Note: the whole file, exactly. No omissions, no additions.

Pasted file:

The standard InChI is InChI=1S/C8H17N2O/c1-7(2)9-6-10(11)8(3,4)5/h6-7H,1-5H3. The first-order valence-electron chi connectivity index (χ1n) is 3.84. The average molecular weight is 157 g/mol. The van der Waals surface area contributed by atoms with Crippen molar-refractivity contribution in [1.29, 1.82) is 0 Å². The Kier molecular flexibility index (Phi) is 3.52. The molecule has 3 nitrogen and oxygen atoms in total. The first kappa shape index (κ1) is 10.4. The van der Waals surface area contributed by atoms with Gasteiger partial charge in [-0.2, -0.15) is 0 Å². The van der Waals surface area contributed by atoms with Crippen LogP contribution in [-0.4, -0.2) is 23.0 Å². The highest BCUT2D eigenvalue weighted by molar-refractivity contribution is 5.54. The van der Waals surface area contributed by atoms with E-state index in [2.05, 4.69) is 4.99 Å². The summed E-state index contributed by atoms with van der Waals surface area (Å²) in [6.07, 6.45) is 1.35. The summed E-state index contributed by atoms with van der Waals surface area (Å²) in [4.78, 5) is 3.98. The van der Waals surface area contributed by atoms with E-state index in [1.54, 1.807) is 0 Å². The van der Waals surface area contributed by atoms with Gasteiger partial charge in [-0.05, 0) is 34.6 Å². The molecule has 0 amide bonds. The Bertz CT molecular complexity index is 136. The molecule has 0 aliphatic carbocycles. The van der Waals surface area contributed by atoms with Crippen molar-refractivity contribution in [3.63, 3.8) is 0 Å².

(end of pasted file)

The standard InChI is InChI=1S/C8H17N2O/c1-7(2)9-6-10(11)8(3,4)5/h6-7H,1-5H3. The first-order valence-electron chi connectivity index (χ1n) is 3.84. The average molecular weight is 157 g/mol. The van der Waals surface area contributed by atoms with Crippen molar-refractivity contribution in [1.29, 1.82) is 0 Å². The Kier molecular flexibility index (Phi) is 3.52. The molecule has 3 nitrogen and oxygen atoms in total. The first kappa shape index (κ1) is 10.4. The van der Waals surface area contributed by atoms with Gasteiger partial charge in [-0.2, -0.15) is 0 Å². The van der Waals surface area contributed by atoms with Crippen LogP contribution in [-0.4, -0.2) is 23.0 Å². The highest BCUT2D eigenvalue weighted by molar-refractivity contribution is 5.54. The van der Waals surface area contributed by atoms with E-state index in [2.05, 4.69) is 4.99 Å². The summed E-state index contributed by atoms with van der Waals surface area (Å²) in [6.07, 6.45) is 1.35. The summed E-state index contributed by atoms with van der Waals surface area (Å²) in [4.78, 5) is 3.98. The van der Waals surface area contributed by atoms with E-state index in [1.54, 1.807) is 0 Å². The van der Waals surface area contributed by atoms with Gasteiger partial charge in [-0.05, 0) is 34.6 Å². The molecule has 0 amide bonds. The Bertz CT molecular complexity index is 136. The molecule has 0 aliphatic carbocycles. The van der Waals surface area contributed by atoms with Crippen molar-refractivity contribution in [3.63, 3.8) is 0 Å².